CompTIA Certifications

CompTIA A+

CompTIA A+

What's New

Coming in January 2019 – The New CompTIA A+ Core Series

CompTIA A+ Exam Codes 220-1001 & 220-1002 (Core 1 & Core 2) will be available January 15, 2019. The new CompTIA A+ Core Series covers expanded content on these growing parts of the IT support role including an expansion of baseline security topics and a different approach in defining competency in operational procedures.

CompTIA A+ is the preferred qualifying credential for technical support and IT operational roles. A+ certified professionals identify issues and problem-solve more effectively than those without certification. In order to receive the CompTIA A+ certification, candidates must pass two exams: 220-901 and 220-902. Successful candidates will have the knowledge required to:

  • Assemble components based on customer requirements
  • Install, configure and maintain devices, PCs and software for end users
  • Understand the basics of networking and security, including forensics
  • Apply troubleshooting skills to diagnose, resolve and document common hardware and software issues
  • Provide appropriate customer support
  • Understand the basics of virtualization, desktop imaging and deployment

Exam Domains

A+ 220-901
% of Exam
Mobile Devices
Hardware & Network Troubleshooting
A+ 220-902
% of Exam
Windows Operating Systems
Other Operating Systems & Technologies
Software Troubleshooting
Operational Procedures

CompTIA A+ is accredited by ANSI as meeting the ISO/IEC 17024 standard and is approved by U.S. Department of Defense (DoD) to fulfill Directive 8570.01-M requirements.

What's New

CompTIA's A+ 220-901 & 902 addresses the increased diversity of technologies in today's IT environments, from cloud computing and Linux to iOS and Android. The A+ 220-901 & 902 Series has expanded coverage of several domains by adding:

  • Expanded coverage of mobile devices and operating systems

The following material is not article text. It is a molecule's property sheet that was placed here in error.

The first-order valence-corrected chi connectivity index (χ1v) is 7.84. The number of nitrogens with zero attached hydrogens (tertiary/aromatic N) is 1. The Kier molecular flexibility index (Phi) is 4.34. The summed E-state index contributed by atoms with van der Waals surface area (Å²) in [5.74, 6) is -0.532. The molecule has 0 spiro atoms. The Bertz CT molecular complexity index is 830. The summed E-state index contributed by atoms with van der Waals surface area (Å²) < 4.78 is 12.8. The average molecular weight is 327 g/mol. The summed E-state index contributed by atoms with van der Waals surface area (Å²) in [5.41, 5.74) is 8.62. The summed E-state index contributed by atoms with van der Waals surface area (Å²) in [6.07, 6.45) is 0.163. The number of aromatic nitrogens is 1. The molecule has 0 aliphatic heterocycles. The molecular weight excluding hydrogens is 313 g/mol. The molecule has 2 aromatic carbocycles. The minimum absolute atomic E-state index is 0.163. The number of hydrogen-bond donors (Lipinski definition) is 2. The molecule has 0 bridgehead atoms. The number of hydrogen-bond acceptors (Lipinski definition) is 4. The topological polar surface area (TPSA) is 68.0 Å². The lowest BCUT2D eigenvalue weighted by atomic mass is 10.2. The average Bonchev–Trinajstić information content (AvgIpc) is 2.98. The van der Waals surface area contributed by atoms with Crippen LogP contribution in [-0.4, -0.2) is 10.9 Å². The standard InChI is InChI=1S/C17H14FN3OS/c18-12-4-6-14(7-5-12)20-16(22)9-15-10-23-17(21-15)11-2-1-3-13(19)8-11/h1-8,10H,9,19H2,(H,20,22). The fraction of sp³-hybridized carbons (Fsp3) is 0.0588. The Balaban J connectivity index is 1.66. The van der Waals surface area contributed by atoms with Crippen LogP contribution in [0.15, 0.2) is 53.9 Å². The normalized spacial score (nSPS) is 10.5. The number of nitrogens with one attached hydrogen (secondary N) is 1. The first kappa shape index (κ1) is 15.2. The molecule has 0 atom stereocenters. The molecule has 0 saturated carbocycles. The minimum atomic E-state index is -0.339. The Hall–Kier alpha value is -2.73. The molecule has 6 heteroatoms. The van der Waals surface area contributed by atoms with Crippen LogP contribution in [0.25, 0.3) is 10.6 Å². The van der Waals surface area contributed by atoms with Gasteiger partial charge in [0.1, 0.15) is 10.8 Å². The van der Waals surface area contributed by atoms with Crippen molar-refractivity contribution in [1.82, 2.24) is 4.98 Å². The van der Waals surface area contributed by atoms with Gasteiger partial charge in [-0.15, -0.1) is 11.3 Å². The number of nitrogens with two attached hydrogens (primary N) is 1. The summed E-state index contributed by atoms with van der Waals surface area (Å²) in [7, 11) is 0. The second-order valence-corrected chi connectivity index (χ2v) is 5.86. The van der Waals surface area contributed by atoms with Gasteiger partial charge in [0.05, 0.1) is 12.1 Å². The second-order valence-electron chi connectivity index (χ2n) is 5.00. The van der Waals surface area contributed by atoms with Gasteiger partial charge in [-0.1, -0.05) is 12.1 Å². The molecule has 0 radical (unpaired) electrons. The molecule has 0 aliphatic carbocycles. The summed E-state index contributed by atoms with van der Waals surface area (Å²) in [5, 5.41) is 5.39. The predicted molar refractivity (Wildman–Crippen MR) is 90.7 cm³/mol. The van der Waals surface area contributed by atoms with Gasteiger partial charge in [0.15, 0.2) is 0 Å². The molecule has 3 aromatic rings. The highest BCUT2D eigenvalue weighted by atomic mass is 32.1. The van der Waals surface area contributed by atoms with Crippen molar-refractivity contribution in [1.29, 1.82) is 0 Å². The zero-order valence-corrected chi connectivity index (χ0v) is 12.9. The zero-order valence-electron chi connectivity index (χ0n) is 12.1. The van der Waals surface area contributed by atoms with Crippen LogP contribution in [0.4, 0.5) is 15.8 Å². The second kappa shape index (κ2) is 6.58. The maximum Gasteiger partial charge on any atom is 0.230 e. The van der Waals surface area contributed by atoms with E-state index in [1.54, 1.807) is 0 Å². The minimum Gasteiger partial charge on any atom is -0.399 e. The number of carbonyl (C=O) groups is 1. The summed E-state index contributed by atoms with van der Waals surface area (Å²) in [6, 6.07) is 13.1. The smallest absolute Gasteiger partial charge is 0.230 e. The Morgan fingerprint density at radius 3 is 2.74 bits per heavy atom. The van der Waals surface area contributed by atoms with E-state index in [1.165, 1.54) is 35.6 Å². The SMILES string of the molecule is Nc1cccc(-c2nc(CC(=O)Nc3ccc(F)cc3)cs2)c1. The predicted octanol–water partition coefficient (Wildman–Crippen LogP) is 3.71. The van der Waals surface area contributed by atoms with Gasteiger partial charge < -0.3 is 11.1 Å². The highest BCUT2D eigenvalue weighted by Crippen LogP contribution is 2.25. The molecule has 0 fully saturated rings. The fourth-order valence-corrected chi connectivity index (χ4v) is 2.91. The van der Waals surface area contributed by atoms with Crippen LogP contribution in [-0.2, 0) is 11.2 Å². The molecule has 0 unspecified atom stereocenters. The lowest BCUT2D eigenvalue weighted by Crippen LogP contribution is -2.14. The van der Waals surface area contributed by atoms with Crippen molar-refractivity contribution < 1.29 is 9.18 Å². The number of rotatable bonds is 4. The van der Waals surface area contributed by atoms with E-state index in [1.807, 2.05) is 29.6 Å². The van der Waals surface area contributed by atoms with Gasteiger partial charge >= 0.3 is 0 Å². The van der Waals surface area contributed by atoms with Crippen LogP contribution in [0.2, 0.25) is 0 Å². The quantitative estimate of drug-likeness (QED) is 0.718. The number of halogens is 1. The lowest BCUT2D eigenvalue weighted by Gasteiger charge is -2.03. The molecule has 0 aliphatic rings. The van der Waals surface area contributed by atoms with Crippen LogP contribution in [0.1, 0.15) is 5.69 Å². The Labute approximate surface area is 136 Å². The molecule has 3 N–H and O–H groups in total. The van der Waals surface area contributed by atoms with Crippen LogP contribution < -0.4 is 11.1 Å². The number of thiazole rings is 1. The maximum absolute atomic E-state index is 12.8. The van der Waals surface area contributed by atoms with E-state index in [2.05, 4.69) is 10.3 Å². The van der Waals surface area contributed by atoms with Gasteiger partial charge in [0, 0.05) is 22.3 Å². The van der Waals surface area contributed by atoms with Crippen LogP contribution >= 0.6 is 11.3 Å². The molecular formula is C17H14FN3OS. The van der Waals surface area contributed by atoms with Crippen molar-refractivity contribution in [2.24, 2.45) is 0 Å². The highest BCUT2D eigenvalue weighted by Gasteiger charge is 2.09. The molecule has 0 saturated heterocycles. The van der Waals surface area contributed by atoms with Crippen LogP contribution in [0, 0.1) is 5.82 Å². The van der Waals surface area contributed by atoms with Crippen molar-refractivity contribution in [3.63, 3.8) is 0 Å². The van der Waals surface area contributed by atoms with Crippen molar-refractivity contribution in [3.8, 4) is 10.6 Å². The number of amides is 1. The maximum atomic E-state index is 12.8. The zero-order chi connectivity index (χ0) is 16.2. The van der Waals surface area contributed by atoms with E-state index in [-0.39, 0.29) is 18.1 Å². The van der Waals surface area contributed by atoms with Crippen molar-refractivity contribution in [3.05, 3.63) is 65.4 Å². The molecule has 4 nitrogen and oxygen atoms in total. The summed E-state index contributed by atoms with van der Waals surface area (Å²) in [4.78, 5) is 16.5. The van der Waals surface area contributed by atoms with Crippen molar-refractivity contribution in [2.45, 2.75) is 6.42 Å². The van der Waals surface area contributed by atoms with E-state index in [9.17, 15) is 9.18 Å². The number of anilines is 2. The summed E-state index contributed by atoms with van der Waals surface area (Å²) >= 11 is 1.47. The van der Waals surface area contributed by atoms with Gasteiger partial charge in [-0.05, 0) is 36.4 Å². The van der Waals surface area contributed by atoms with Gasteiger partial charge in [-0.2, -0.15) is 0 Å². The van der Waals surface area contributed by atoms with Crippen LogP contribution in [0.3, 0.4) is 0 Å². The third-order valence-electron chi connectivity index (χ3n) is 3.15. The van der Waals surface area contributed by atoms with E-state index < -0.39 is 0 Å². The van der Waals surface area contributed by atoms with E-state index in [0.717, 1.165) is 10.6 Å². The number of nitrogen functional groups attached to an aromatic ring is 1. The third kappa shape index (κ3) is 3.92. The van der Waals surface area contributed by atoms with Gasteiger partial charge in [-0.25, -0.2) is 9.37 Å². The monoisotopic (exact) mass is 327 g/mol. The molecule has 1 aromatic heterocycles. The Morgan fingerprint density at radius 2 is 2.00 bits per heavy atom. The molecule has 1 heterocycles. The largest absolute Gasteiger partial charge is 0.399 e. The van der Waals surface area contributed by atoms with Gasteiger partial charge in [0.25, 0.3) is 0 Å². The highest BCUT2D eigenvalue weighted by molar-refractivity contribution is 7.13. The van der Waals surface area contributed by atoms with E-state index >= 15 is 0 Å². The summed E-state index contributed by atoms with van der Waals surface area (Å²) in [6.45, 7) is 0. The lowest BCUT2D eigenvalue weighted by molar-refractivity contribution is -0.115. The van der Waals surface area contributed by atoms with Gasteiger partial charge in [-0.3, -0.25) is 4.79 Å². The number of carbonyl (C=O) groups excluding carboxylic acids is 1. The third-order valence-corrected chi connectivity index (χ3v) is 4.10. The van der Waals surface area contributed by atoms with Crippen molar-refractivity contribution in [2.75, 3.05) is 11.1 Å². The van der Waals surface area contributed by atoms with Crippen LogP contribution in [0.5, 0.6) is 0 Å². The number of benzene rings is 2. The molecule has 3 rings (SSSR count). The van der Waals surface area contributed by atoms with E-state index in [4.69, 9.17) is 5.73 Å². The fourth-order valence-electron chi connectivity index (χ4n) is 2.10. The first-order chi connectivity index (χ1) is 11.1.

• More security problem-solving
  • Fundamental cloud concepts
  • Significant increase in troubleshooting

In order to receive CompTIA A+ certification, a candidate must pass both the CompTIA A+ 220-901 and 220-902 exams.

Popular Job Roles

  • Technical Support Specialist
  • Field Service Technician
  • IT Support Technician
  • IT Support Administrator

Organizations that Recommend or Teach A+

  • Canon
  • Dell
  • HP
  • Intel
  • US Department of Defense (DoD)

Exam Details

Exam Codes CompTIA A+ 220-901 and 220-902
(Academy customers use the same codes)
CompTIA A+ 220-1001 (Core 1) and 220-1002 (Core 2)
Launch Date December 15, 2015 January 15, 2019
Exam Description CompTIA A+ 220-901 covers PC hardware and peripherals, mobile device hardware, networking and troubleshooting hardware and network connectivity issues.

CompTIA A+ 220-902 covers installing and configuring operating systems including Windows, iOS, Android, Apple OS X and Linux. It also addresses security, the fundamentals of cloud computing and operational procedures.
View the CompTIA A+ 900 FAQ page.
CompTIA A+ 220-1001 covers mobile devices, networking technology, hardware, virtualization and cloud computing and network troubleshooting.

CompTIA A+ 220-1002 covers installing and configuring operating systems, expanded security, software troubleshooting and operational procedures.
Number of Questions Maximum of 90 questions Maximum of 90 questions per exam
Type of Questions Multiple choice questions (single and multiple response), drag and drops and performance-based Multiple choice questions (single and multiple response), drag and drops and performance-based
Length of Test 90 Minutes per exam 90 Minutes per exam
Passing Score 220-901: 675 (on a scale of 900)
220-902: 700 (on a scale of 900)
Recommended Experience 9 to 12 months hands-on experience in the lab or field 9 to 12 months hands-on experience in the lab or field
Languages English, German, Japanese, Portuguese, French and Spanish (Modern) English, German, Japanese, Portuguese, Simplified Chinese and Spanish
Retirement English will retire July 31, 2019
Other languages are TBD
TBD - Usually three years after launch